Welcome back to IB UNIVERSITY, our free programme to help you build the skills you need to run your own business.
We’re continuing with our blog series by our founder Gerald Vanderpuye, sharing five things he wishes he knew before he set up his first company. This is number three, and we’ll be posting the rest over the coming weeks. So make sure you keep an eye out!
FIVE THINGS I WISH I KNEW BEFORE I STARTED MY BUSINESS
3. MY INITIAL IDEA IS ALWAYS WRONG!
Did you know that Airbnb’s original idea was to provide their customers airbeds so they could rent their living room to strangers and then make them breakfast in the morning? AirBedandBreakfast.
Well, that idea sucked. Business was terrible for two years. So eventually, they ditched their assumptions, left their original idea (and their egos) behind, and went out to talk to their customers.
That part is crucial.
Because too often, we stick to the same dumb idea we started with, even when our customers are telling us that it isn’t working.
And how do they tell you it isn’t working? They give you what I call “air pie”. They say ‘it’s great, we love it!’ but they don’t give you their time, money or even a referral.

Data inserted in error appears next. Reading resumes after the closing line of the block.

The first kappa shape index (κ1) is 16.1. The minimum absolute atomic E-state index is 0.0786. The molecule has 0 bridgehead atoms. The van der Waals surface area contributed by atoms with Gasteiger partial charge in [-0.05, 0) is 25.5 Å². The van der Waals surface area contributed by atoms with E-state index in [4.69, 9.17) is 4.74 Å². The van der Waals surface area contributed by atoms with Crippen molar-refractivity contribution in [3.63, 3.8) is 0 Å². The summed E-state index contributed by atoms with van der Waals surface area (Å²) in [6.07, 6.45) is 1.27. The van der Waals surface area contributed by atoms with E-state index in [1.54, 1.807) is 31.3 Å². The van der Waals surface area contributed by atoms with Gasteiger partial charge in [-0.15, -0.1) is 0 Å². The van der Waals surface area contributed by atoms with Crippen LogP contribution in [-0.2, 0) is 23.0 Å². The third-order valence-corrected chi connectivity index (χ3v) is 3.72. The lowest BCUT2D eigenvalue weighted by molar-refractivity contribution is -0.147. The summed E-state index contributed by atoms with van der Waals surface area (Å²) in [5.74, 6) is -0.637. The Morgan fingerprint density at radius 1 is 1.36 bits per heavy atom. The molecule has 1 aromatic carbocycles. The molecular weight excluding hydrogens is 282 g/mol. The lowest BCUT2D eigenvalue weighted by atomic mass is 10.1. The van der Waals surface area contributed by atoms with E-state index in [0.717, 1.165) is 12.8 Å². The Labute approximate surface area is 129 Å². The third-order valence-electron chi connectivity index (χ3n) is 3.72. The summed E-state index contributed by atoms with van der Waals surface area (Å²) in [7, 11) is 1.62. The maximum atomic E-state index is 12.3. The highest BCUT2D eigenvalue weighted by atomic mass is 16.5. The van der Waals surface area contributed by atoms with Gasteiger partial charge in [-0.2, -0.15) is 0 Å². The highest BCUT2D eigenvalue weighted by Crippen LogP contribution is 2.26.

I wish I knew this earlier because I spent too much time eating air pie when I first started out. I showed the product to many potential customers who said it was great, but they then avoided my calls and emails, gave me no money, and didn’t even make the introductions they promised! I should have recognised the air pie and accepted my idea was rubbish.
But that didn’t mean throwing the idea away and starting all over again. It meant identifying the problem I was trying to fix, holding onto why that problem was important or exciting to me, and figuring out how to change my idea to make it the perfect solution. And in order to do that, I had to talk to more potential customers, figuring out why the problem mattered to them, and what they cared about when fixing it.
It can be hard to let go of your original idea, but being open to changing it, evolving it, twisting it and shaping it is vital if you’re going to figure out a way to give your customers what they want. If you’re in a similar position, then I really recommend reading the book The Mom Test. It’s a two-hour read that will save you years of running around in circles.
To read more of Gerald’s writing, head to his blog, Virtue Collectors Club.
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